I noticed I write more about metaphysics than physics. I have done so perhaps because metaphysical questions are more relevant to our lives today than abstract questions of modern physics; also because I am much more certain, in fact absolutely certain, of the metaphysical order and its eternal truths than the physical order and its facts. But during decades of working with both disciplines I have come to understand the physical order as an imperfect reflection of the metaphysical order, the mathematical laws of physics as temporal reflections of eternal truths of metaphysics. It cannot be otherwise, for there is only one truth and one fact. The truth is the One, and the fact is the fallen one, man. If man is the fallen spirit, then fact is the fallen truth, physics the fallen metaphysics, and reason the fallen intellect.
The irony of the situation is that after all these years in both fronts I have arrived at one and the same question: “How does the one become the many?”
In the context of metaphysics, I know from direct perception the unity and unicity of the Real, the nondual substance of totality which is beyond being and non-being. I also know the apparent diversity of the phenomena world, that we live in an apparently changing universe. Thus, there is a truth and a fact: The truth is that there is nothing but the One; the fact is that there is an experience of multiplicity. The question is how does that truth appear as this fact? How does the nondual, immutable One at once appear as the changing? I call this the enigma of all enigmas. No doubt the One never really becomes the many; the difference is only apparent, each belonging to different order of reality. But metaphysics is metaphysics and must ground metaphysical questions.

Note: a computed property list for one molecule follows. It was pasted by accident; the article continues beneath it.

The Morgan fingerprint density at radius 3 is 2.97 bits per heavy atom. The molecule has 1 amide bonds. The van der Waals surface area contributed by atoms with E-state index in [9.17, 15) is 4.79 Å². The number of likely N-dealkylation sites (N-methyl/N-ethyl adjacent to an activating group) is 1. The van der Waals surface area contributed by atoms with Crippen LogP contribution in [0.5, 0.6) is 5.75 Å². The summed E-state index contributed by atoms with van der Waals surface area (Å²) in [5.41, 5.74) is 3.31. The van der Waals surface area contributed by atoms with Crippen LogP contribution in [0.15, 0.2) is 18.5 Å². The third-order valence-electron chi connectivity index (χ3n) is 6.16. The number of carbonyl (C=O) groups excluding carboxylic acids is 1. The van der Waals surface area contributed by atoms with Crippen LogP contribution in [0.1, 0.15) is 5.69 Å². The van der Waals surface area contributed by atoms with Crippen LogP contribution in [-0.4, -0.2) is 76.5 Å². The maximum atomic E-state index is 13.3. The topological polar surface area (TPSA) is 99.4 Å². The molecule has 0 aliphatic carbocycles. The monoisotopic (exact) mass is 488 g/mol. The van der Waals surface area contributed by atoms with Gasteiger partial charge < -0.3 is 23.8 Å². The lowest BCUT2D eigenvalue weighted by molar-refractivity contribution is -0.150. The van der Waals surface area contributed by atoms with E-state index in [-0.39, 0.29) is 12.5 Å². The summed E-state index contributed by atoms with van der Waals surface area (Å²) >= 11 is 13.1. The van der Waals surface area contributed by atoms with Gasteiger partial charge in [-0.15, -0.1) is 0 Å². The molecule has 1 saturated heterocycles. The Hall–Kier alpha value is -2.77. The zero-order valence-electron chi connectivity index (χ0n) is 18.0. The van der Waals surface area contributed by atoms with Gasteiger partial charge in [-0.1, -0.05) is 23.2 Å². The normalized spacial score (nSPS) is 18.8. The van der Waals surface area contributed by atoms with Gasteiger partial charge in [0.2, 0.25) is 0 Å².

In the context of physics, we know that though there appears to be an infinite number of particles in the universe, their behavior is as if there were only one particle, a scenario called the One Electron Universe by John Wheeler. The question arises: How can one electron appear as the many at once being at many places? This question is the focus of my academic research as a physicist and I call it the quantum enigma.
Seeing that there is one question at the bottom of both quests I felt that insight into one may lead to insight into another. I am much more clear about the metaphysical aspect of the question but like to know its bearing on the physical plane.
For these reasons I feel I need to write something in the area of my expertise, quantum physics, in a simplified language which may interest others as it interests me; the goal is to see the astonishing similarities between the world of the mystic and the world of the modern physics. I will do so in the upcoming post(s).